Gem Players present 'Soldier, Come Home'

By Staff Report Article posted on Thu. Feb. 21st, 2013
Featured in the cast of “Soldier, Come Home” are James Staton and Mary Poteet, second and third from left, as letter writers Philip and Mary Pringle. In supporting roles are Larry Schiller, left, and Tim Poteet, right, as their brothers, Martin Pringle and Dan Luke. Bill Freeman, second from right, has multiple roles, portraying fathers, an older brother and family friends.
Featured in the cast of “Soldier, Come Home” are James Staton and Mary Poteet, second and third from left, as letter writers Philip and Mary Pringle. In supporting roles are Larry Schiller, left, and Tim Poteet, right, as their brothers, Martin Pringle and Dan Luke. Bill Freeman, second from right, has multiple roles, portraying fathers, an older brother and family friends.
Photo by Contributed Photo /Chattanooga Times Free Press.
IF YOU GO

What: "Soldier, Come Home"

When: 7:30 p.m. Fridays and Saturdays, Feb. 22-23 and March 1-2; 2:30 p.m. Sundays, Feb. 24 and March 3

Where: Gem Theater, Etowah, Tenn.

Admission: $10 adults, $8 children under 12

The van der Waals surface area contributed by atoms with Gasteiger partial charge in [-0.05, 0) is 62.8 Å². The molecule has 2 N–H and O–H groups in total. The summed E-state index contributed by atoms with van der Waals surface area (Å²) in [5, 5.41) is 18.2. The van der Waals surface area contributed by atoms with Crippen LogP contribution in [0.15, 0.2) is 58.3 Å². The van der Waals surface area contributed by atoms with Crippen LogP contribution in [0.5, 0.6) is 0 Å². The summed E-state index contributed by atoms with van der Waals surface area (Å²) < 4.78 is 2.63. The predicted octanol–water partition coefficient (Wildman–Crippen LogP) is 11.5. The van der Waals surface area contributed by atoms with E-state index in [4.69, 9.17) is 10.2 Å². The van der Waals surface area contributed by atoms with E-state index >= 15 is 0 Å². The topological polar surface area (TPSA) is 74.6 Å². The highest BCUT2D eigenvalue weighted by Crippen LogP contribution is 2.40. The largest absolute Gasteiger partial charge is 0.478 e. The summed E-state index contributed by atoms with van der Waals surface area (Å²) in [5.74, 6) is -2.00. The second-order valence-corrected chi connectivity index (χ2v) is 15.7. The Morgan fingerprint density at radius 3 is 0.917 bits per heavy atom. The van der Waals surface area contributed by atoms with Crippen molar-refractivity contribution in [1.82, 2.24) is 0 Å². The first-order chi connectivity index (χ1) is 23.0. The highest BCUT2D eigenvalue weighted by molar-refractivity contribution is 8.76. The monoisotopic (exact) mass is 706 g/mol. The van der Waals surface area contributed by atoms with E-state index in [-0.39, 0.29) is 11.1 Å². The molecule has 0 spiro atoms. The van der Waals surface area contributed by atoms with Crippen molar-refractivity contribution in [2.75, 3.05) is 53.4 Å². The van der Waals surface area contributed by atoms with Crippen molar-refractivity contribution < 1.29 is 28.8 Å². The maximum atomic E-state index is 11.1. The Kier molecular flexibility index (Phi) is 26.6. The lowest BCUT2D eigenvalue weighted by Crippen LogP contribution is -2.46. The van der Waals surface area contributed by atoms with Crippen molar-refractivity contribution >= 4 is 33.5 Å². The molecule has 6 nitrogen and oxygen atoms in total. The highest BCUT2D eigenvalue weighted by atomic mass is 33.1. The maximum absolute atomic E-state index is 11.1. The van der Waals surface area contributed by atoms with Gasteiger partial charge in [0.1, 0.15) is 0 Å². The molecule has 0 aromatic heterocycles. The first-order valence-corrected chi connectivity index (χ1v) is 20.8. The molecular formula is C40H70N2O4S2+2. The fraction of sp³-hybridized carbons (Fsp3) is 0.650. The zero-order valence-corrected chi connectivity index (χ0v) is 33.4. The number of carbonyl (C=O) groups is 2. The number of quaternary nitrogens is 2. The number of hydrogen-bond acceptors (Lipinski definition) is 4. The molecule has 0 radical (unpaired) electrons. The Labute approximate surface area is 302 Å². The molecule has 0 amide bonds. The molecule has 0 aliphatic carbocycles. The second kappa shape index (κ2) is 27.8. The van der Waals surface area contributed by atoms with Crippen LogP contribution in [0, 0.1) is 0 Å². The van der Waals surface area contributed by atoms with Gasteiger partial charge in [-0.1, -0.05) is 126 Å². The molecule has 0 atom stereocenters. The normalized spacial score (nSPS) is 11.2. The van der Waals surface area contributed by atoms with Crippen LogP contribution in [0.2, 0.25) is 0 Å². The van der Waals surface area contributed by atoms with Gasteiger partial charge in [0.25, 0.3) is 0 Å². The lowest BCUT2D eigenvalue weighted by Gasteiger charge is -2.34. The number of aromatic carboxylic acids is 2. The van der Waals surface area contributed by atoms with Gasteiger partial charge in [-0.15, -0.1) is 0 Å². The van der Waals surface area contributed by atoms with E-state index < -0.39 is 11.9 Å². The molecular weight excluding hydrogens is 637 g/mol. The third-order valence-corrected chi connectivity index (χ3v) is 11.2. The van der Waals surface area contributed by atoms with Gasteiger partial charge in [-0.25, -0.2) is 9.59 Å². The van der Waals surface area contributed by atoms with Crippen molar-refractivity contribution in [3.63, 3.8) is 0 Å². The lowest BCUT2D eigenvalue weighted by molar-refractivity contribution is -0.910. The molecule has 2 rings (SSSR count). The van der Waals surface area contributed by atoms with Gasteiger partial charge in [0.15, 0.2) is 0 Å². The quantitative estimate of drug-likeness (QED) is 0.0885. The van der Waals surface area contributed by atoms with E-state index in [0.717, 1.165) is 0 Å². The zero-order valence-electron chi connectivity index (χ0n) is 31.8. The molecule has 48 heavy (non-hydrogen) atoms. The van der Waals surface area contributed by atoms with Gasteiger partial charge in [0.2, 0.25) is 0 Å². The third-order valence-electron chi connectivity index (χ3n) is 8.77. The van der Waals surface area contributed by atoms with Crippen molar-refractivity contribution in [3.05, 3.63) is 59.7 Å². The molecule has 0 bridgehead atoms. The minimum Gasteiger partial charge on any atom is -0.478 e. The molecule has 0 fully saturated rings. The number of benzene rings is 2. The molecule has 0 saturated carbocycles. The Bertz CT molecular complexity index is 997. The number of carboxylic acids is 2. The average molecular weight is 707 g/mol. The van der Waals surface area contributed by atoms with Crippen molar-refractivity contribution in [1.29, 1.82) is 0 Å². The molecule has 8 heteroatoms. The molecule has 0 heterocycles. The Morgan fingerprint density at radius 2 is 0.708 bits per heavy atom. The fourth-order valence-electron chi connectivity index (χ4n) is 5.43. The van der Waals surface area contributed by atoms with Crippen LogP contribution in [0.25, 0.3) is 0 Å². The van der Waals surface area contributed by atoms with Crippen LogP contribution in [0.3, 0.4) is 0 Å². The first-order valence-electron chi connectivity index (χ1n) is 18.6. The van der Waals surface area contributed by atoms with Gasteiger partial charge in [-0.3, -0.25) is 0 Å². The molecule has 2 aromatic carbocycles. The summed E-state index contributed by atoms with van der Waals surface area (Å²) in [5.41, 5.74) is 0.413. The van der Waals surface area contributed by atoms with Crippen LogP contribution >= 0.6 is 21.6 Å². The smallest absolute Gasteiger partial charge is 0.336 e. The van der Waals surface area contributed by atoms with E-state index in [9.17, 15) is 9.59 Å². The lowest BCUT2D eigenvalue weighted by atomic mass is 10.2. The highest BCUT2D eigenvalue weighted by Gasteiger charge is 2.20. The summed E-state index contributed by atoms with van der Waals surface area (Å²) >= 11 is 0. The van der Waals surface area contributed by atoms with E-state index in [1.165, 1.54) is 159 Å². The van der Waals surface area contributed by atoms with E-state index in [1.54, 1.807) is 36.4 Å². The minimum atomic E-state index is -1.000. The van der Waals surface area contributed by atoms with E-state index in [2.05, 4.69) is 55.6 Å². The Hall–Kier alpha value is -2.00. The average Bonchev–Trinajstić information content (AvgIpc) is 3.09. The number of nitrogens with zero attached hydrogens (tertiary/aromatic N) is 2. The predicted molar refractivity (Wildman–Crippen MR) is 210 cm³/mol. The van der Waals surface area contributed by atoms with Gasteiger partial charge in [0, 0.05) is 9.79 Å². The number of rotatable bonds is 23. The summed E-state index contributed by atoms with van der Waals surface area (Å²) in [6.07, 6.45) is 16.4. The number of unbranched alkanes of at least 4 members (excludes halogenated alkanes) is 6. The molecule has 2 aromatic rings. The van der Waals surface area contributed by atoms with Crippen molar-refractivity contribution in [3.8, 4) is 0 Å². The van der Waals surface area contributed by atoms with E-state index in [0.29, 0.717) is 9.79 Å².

Phone: 423-263-3270

Website: www.gemplayers.com

• Note: Tickets may be purchased at The Town Squire, 1717 Keith St., N.W., Cleveland, Southern Heritage Antiques, 802 Tennessee Ave., Etowah; and at the box office one hour before showtime.

A story inspired by a collection of family Civil War letters will be presented over the next two weekends at the Gem Theater in Etowah, Tenn.

The Gem Players are reviving the production of "Soldier, Come Home," which the troupe last presented in May 2012, to commemorate the 150th anniversary of the Civil War.

The dramatization by Frank W. Wicks is based on letters written by his great-grandparents. Mary Pringle wrote to her husband, Philip, from their home in Armagh, Pa. He responded from several major battle sites, including Antietam, The Wilderness, Spotsylvania, Cold Harbor, the siege of Petersburg and Appomattox.

Written from 1859 to 1865, their long-forgotten correspondence was discovered in a shoebox in the attic of the home of Wicks' grandparents, John S. and Sadie Pringle Wicks, in South Fork, Pa. Wicks' father, Frank Wicks Sr., began transcribing the letters. After his father's death, the younger Wicks continued the project and eventually transformed them into a play.

"I was struck from the beginning by the emotional content of the letters," he has said. "They were filled with conflicts, complicated relationships, humor, enormous difficulties and struggles for survival."

Director LaMone Rose said she wanted to bring the play back to the Gem stage "because of the significance of the letters during this most sorrowful and dramatic time in our country's history."

The production will use a simple set, dramatic lighting and more than 100 images of the war projected on the theater's movie screen to take the audience to that time and space. While the actors have only their voices to convey the agony and destruction of a family torn apart by war, their voices also convey the hope that it will never happen again.

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